It started with instant coffee, fast food, the microwave and now TiVo. We used to have three radio stations – one FM and two AM, two daily newspapers, one evening newspaper and two TV channels – incidentally showing the same thing (just depended on your location).

Quite naturally if our physical world is heading in this direction we expect that how we learn will fall into place. Why is it taking so long for my employees to ‘get it’? I am spending tons and tons of money on training without any return on my investment. This just isn’t making any sense.

Maximising productivity through time management is crucial for any business yet to count the wasted hours would be embarrassing. How well you manage your time and the level of productivity and performance you require from your staff are specific competencies that few businesses ever fully capitalise on.

Let’s say a great ‘time management workshop’ surfaces. You decide that you are going to send your staff to this workshop. You even insist that those attending teach those back at the office who did not attend so that you get the maximum return on your investment.

The Monday morning following the workshop, attendees present the time management principles discovered. They show everyone how to apply the principles and there’s general buy-in that this could work. Employees leave this presentation fired up to apply this new knowledge.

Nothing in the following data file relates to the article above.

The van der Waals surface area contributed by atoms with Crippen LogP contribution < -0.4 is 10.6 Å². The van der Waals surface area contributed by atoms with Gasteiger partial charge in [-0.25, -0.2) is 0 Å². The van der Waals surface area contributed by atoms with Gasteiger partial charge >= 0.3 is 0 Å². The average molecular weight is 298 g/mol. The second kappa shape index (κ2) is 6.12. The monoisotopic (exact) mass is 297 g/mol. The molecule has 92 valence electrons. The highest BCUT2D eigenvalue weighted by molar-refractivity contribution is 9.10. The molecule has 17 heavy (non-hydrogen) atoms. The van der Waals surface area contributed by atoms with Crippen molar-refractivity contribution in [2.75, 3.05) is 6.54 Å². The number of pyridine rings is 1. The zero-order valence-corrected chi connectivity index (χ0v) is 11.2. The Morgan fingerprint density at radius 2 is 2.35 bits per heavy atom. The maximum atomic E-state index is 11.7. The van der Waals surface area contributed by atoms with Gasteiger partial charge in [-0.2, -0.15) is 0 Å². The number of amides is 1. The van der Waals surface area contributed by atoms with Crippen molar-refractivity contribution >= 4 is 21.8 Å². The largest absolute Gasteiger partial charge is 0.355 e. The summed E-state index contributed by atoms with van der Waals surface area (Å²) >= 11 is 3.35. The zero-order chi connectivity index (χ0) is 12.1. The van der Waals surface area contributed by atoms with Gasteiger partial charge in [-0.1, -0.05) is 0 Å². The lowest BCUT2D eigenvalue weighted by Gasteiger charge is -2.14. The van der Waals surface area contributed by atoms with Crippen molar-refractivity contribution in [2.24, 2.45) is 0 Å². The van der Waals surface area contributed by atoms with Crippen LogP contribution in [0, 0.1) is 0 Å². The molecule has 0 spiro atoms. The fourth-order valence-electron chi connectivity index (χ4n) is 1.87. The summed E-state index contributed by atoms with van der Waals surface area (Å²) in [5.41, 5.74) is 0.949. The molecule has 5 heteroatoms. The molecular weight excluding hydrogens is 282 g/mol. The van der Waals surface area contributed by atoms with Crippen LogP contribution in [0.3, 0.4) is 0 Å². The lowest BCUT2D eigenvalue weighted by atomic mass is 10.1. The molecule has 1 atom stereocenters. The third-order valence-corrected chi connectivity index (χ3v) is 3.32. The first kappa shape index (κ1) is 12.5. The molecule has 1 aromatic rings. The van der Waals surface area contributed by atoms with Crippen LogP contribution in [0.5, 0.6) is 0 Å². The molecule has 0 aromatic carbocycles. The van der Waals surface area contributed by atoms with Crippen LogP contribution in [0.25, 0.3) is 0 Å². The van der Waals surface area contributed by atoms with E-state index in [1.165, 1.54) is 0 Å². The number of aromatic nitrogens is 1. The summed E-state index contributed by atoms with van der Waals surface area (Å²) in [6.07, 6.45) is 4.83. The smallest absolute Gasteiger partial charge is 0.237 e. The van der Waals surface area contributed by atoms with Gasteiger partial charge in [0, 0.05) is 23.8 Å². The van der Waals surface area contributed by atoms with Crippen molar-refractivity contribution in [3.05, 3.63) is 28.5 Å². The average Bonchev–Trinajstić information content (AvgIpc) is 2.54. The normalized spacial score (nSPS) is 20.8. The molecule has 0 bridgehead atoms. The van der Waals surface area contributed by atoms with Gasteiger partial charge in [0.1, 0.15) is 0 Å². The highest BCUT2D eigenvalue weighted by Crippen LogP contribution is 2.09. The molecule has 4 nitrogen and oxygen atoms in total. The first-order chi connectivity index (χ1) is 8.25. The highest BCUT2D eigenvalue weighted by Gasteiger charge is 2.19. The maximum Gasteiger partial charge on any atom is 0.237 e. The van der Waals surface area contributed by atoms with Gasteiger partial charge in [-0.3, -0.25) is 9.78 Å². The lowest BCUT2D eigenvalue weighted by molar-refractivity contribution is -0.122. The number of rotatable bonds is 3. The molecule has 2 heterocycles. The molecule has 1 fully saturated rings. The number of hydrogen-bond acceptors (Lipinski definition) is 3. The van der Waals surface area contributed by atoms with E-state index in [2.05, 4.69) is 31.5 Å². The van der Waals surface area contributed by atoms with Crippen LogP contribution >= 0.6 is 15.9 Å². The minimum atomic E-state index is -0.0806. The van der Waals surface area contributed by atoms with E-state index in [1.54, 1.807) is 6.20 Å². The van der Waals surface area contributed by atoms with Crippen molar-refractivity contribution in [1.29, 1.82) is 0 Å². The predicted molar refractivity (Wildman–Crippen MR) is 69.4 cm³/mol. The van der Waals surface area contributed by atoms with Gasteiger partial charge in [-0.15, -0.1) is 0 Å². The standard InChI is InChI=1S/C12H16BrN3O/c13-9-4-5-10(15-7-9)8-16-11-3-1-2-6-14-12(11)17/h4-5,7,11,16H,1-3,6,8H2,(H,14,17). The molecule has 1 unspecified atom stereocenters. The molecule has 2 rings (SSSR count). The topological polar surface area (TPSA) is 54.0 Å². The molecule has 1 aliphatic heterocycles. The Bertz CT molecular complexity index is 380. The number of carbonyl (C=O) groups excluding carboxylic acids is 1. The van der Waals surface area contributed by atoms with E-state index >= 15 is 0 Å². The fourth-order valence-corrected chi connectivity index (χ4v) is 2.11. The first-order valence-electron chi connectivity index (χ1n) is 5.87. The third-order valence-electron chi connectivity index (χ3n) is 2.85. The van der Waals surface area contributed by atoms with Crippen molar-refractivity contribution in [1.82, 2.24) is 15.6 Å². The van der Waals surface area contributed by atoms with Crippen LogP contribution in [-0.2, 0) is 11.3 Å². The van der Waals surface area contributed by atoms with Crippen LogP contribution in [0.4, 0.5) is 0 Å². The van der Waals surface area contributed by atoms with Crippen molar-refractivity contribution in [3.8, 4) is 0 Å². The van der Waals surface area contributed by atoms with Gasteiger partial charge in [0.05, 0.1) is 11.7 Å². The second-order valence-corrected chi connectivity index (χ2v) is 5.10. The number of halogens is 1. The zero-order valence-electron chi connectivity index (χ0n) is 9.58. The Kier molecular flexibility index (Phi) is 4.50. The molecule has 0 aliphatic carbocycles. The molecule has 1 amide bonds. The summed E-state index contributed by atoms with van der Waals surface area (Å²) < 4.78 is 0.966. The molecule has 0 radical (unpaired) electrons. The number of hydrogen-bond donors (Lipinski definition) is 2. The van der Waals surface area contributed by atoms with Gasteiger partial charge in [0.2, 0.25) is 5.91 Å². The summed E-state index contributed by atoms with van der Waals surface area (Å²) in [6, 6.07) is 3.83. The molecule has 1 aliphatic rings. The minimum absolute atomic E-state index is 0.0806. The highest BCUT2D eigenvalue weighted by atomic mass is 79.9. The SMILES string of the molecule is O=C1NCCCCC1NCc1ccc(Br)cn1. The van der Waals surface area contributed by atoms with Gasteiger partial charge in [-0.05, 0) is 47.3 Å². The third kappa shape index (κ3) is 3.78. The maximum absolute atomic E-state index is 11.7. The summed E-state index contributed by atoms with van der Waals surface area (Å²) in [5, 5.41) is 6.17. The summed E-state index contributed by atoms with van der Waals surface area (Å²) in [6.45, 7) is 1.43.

Yet three months later neither you nor your staff are using any of the time management principles that you got from that one time course. This is what Chet Holmes of the Ultimate Sales Machine calls ‘event training’. You go to an event. You get some training. You come back to your office. You may even try some concepts. You may even see them work, but you quickly abandon them because you are missing the key ingredient that will make a truly successful company or department and that is pig headed discipline and determination.

You see understanding the principles of anything is not your problem. It’s all logical – simple follow through step by step by step. Do you agree with the principles? Of course you do – that’s not the problem either. Do you question whether they will work in your business? No way! But you will find in spite of all this compelling evidence that you still will not stick with them.

So if you want real success – if you want to apply a powerful force for creating anything that you want — then utilise the force called pigheaded discipline and determination. Take one principle and insist on everyone incorporating that method in their day to day activities. Keep at it. Inspect it.